Not long after, I found myself sitting in the cancer ward at the newly opened Brampton Civic Hospital, waiting my turn to have a bone marrow biopsy to confirm Dr. Merker’s suspicions.
I didn’t want to be here. Though calm, cool and collected on the outside, I was a wreck. Besides my boss, I still hadn’t told anybody about the cancer. No friends. No family. The pin was pulled, but I wanted all the information I could get before I hurled this grenade at my loved ones.
A nurse called my name. I got up and followed her to one of the patient rooms. I was terrified of what lay ahead, but also relieved to have the wheels finally in motion. The suspense was nearly killing me as much as the cancer was.
Let me be clear: Bone marrow biopsies suck. The doctor uses an auger-like hand tool to dig into your pelvic bone and snap off tiny chunk of bone and marrow. Not pleasant. A while later, an oncologist came bustling into the room, my chart in hand. “Relax with a capital R,” he told me.
Relax. Riiiiiiiiiiight. He went on to explain. Although there was no question I had leukemia, there was some good news: the form of the disease I had was extremely treatable. Chronic myelogenous leukemia they called it — CML for short.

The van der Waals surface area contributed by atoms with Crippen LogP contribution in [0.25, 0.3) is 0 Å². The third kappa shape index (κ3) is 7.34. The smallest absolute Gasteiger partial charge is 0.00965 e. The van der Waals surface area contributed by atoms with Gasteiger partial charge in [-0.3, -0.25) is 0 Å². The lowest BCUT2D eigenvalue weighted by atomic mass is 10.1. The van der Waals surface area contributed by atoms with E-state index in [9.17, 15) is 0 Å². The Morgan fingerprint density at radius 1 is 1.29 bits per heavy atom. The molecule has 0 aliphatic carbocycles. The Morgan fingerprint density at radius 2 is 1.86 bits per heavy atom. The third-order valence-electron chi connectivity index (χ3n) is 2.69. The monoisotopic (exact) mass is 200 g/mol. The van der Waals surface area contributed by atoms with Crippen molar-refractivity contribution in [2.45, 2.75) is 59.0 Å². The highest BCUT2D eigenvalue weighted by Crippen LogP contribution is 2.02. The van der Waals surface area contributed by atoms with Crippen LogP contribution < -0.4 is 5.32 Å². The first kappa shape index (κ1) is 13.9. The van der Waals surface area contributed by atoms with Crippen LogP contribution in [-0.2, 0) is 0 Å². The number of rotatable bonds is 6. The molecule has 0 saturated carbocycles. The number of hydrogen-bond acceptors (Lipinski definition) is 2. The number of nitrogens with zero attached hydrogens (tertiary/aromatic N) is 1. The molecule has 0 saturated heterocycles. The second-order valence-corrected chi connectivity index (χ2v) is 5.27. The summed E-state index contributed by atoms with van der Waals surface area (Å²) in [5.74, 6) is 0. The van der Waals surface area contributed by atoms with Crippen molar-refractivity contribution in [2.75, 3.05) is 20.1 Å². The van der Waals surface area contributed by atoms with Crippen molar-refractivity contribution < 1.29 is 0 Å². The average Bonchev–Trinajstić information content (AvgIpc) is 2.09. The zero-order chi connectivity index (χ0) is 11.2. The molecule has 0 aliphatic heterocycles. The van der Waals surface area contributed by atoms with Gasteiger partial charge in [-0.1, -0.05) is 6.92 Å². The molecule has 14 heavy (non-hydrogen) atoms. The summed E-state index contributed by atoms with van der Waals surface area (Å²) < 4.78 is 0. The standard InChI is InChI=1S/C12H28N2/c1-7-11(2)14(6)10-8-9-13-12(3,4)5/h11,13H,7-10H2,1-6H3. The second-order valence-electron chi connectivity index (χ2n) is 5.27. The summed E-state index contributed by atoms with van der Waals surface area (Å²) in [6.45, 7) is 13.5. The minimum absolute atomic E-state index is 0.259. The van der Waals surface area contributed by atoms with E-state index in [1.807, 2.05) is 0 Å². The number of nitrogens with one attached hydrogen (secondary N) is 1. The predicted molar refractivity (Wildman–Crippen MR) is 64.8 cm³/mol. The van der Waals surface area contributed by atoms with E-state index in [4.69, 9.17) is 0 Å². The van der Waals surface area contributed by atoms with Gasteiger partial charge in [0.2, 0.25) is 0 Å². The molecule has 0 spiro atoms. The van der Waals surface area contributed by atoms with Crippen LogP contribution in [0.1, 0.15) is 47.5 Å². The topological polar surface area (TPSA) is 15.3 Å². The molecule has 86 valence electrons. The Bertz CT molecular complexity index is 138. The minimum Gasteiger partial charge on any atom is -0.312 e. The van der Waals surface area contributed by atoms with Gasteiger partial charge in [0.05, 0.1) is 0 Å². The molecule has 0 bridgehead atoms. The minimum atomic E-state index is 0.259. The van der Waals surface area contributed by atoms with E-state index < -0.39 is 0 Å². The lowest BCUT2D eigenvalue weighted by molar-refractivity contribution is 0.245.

Unlike other types of leukemia, CML can typically be treated with a drug called Gleevec. Taken orally once or twice daily, Gleevec doesn’t cure the cancer but keeps it in check, preventing the mutated chromosomes from mass-producing cancerous white blood cells.
It remained to be seen if the medication would work on me, but for the first time in a week, I let myself breathe.
The next few weeks went by in a blur. A weeklong hospital stay in Brampton so they could monitor me as the meds lowered my white blood cells. Emotional emails, phone calls and visits with friends and family. Getting my records and care transferred to Princess Margaret Hospital in Toronto. Returning to work.
The bear hunt had begun. And unfortunately, despite my doctor’s rosy assurances that I could relax, the hunt was about to get far more difficult.
More stories from the Overcoming Obstacles Handbook
Lessons learned from leukemia
More life lessons
Cancer reminded me that life is the greatest teacher of all. The following stories share obstacle-busting lessons from some of life’s other awesome and absurd moments — from sleeping in a barn to multiple run-ins with Bill Clinton’s bodyguards to nearly driving a car off a cliff.